Home to about 100 million elderly, India is one of the worst countries to grow old in. A first-of-its-kind Global AgeWatch Index that assessed countries on the basis of social and economic well-being of its elderly has ranked India 73rd out of 91 countries way below China (35), Sri Lanka (36) and Brazil (31).
The age index was released by HelpAge International to mark the UN International Day of Older Persons. It compiles data from the UN, World Bank, World Health Organisation and other international agencies.
The age index looked at four key domains – income security, health status, employment and education and enabling environment. And India scored poorly in all the four domains. With poor access to healthcare facilities, India ranked 85th in health status.
Clearly, the country remains very unprepared to take care of its elderly despite the fact that the number of adults aged 65 years and above is set to outnumber children under the age of 5 within the next five years.
The survey states that India’s strong economic performance and its already large and growing population of older people has not yet resulted in widespread income security and access to healthcare in older age. Almost 90% have to continue to work if they have to survive.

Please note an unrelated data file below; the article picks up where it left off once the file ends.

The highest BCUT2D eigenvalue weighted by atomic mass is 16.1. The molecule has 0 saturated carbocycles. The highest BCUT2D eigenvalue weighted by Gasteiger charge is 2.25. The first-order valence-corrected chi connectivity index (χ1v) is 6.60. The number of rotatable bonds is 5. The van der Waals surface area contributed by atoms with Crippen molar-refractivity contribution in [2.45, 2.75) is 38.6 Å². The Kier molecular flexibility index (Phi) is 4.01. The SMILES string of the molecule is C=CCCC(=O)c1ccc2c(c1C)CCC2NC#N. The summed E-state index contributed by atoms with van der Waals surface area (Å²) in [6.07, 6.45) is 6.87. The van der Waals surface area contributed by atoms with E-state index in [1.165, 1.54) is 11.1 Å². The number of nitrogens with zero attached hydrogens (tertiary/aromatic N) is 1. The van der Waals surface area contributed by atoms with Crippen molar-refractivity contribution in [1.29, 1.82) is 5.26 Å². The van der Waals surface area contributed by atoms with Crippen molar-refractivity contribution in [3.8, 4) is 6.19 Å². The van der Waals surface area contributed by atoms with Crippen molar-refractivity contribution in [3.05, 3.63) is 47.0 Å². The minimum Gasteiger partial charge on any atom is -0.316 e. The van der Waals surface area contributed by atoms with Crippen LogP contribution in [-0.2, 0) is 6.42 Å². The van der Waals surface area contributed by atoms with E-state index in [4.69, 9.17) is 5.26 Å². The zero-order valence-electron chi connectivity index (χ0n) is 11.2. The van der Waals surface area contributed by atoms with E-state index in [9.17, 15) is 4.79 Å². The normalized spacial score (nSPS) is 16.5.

Though ranked among the lowest overall, India fared a bit better than neighbouring countries like Nepal (77) and Pakistan (89).
Afghanistan was ranked as the worst place for older people, while Sweden was rated as the best country to grow old in.
“Many countries are facing large scale increases in their ageing population. Policies which support these people to stay healthy, work if they want to, and play a pivotal role in their family and society, are needed alongside pension and care provision. Older people are part of the solution,” said Mark Gorman, director of strategy, HelpAge International.
7. New Zealand
8.West Bank and Gaza